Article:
Overwhelming is the word that comes to mind when I think about the vast selection of striped bass lures on the market today. Honestly, most of them work too. When it comes down to it though the main thing behind every single one of these lures is a confident angler. I have lures that I love to use but my friends have never even caught on while on the other side of the coin, my friends cast lures that I doubt with all my mind but they have proved my thoughts wrong time and time again. Some of you may have a set of confidence lures already but for those of you that don’t, start to establish a group of these. This can be done with trial and error. A little word of advice for those that fall into either group though; have an open mind and don’t be afraid to try something new. Adding to your arsenal can help you excel in fishing for bass.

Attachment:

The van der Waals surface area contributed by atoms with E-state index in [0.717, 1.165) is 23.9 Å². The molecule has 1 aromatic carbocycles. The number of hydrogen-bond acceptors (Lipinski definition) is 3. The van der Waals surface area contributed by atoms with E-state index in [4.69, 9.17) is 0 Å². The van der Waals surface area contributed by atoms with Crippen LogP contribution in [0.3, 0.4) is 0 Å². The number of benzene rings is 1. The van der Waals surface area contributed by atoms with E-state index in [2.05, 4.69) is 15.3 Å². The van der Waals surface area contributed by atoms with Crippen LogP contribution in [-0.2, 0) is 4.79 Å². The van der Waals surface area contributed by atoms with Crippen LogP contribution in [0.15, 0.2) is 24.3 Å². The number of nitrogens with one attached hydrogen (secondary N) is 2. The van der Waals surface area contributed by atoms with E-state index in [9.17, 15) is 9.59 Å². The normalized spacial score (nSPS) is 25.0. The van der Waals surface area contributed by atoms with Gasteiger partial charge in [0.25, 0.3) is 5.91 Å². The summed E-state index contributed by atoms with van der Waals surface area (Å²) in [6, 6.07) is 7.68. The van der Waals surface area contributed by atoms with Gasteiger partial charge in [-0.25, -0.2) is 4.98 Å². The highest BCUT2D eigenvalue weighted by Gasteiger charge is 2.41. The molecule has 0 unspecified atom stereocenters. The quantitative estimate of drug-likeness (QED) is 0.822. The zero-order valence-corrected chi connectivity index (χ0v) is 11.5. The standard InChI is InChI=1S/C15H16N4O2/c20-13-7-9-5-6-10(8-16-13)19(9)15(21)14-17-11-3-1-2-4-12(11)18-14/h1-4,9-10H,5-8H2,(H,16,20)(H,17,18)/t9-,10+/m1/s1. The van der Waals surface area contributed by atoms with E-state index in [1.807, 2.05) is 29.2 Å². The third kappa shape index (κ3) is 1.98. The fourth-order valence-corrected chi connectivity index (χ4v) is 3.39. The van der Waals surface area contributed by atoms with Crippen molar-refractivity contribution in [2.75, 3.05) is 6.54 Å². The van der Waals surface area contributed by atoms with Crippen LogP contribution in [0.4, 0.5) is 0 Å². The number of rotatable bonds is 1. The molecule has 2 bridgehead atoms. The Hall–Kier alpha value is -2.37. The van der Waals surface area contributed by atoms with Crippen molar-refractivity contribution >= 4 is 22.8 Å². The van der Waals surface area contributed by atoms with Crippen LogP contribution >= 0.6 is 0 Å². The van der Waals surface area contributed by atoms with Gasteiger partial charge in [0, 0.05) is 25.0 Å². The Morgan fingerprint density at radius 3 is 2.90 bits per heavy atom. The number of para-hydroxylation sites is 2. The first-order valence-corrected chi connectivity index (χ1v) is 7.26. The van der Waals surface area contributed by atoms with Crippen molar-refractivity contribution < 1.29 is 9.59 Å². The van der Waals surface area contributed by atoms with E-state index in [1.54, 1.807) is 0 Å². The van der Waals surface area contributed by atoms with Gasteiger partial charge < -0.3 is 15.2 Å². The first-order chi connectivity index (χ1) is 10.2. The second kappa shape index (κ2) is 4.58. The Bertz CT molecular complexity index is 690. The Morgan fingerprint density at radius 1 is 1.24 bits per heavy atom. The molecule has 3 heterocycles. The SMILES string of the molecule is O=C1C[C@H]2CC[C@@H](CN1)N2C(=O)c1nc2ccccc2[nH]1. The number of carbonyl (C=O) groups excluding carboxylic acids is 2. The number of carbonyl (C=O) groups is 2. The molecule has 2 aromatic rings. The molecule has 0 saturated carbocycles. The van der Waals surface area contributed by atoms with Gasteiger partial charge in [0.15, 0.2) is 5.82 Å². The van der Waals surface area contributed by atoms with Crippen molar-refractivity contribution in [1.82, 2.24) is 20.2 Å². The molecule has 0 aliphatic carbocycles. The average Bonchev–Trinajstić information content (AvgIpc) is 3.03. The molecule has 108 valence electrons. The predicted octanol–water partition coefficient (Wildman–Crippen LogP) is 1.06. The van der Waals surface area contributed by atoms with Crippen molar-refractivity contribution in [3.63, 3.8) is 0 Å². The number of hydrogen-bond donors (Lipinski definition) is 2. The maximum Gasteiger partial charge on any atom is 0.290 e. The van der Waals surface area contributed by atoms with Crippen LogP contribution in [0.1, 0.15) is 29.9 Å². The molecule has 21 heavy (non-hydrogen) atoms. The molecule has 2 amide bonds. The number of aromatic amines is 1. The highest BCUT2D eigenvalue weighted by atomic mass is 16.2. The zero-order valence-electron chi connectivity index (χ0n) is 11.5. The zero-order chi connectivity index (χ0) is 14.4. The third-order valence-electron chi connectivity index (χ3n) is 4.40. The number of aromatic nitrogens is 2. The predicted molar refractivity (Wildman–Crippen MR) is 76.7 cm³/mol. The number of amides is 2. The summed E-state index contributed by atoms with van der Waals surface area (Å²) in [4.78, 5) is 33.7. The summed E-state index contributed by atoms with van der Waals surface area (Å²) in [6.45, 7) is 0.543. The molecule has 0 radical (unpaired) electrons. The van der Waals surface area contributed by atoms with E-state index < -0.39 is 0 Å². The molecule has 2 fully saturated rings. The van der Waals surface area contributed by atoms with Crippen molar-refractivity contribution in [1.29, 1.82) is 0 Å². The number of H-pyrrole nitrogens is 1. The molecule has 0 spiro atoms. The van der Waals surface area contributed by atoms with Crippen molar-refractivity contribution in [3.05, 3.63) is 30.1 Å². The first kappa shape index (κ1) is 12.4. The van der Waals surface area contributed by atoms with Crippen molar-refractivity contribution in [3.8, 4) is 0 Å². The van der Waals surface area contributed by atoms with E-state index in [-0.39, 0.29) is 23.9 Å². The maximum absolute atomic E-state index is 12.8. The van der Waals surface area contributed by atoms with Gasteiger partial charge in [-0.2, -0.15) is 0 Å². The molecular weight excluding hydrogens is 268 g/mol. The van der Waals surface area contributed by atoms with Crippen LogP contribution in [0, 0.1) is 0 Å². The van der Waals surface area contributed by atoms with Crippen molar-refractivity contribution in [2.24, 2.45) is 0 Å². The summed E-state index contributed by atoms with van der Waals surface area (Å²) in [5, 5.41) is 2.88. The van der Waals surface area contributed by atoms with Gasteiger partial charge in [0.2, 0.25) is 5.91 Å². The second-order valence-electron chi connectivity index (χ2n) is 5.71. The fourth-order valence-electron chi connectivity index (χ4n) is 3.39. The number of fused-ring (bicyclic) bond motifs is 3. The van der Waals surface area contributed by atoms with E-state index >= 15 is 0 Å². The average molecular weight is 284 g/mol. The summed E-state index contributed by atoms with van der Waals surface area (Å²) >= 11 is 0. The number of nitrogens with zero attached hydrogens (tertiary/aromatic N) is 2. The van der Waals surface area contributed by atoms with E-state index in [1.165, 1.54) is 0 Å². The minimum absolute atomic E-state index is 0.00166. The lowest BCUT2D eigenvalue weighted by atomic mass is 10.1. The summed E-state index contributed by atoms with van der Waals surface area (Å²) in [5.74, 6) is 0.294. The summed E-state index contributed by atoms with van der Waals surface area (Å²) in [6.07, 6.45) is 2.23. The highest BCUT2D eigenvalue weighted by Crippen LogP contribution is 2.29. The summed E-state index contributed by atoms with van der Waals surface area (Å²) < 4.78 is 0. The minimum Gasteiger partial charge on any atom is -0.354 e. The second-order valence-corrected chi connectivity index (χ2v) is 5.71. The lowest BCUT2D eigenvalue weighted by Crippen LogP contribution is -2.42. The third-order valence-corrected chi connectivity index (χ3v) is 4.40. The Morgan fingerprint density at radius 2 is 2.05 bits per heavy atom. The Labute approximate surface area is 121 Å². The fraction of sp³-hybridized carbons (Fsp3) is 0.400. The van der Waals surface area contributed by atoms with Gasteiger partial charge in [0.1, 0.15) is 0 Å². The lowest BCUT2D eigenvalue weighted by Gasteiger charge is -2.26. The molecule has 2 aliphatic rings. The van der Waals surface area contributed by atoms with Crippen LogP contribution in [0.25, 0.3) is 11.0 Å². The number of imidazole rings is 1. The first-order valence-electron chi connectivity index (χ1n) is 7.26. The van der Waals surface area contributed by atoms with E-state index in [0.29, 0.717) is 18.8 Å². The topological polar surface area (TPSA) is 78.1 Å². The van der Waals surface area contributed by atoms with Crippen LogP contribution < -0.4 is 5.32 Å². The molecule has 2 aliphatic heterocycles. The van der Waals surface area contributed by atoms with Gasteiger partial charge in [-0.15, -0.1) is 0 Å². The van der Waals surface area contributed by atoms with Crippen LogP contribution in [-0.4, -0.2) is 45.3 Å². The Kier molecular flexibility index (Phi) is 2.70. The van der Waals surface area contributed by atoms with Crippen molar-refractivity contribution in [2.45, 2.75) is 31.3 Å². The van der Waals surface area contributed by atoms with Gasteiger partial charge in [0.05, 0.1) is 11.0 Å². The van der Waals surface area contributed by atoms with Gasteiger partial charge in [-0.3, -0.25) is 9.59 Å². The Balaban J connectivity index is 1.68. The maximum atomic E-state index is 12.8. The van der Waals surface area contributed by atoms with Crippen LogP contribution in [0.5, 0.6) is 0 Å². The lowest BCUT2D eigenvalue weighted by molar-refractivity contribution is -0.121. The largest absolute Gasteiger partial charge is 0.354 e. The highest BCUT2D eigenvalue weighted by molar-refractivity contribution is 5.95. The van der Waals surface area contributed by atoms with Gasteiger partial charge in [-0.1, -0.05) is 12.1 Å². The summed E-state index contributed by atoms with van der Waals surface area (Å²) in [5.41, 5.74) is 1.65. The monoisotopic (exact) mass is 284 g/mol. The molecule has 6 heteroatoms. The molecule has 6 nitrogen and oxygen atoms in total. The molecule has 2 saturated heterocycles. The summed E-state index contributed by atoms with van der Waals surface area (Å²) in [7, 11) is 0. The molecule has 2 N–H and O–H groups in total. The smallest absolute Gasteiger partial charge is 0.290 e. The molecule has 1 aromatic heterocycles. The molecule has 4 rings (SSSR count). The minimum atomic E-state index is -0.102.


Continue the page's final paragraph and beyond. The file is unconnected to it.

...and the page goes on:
I’ll give you a little insight into my personal early spring plug bag and that should help those that are still wondering what to pack. When packing, I like to have a mix of swimming plugs and soft plastic lures. Small Daiwa SP Minnows, Bomber Long-A, Yo-Zuri Mag Darters and Cotton Cordel Redfins make up the bulk of the hard body swimmer lineup. Colors are personal preference but I seem to have good luck with bone, white, shiner and blurple colors. I do sometimes carry a larger profile lure like a Super Strike darter with me in the event that fish of a larger caliber are feeding on adult bunker. The other portion of my bag contains shads and finesse lures. A healthy amount of small tsunami or storm shads in pearl or bunker color along with Bass Assassins and Slug-Go’s with a light jig head are all that’s needed to entice a striper. Go as light as possible so that you can finesse the offering to the fish. Going light will result in better presentation, hence more fish caught.
Don’t Forget Bait!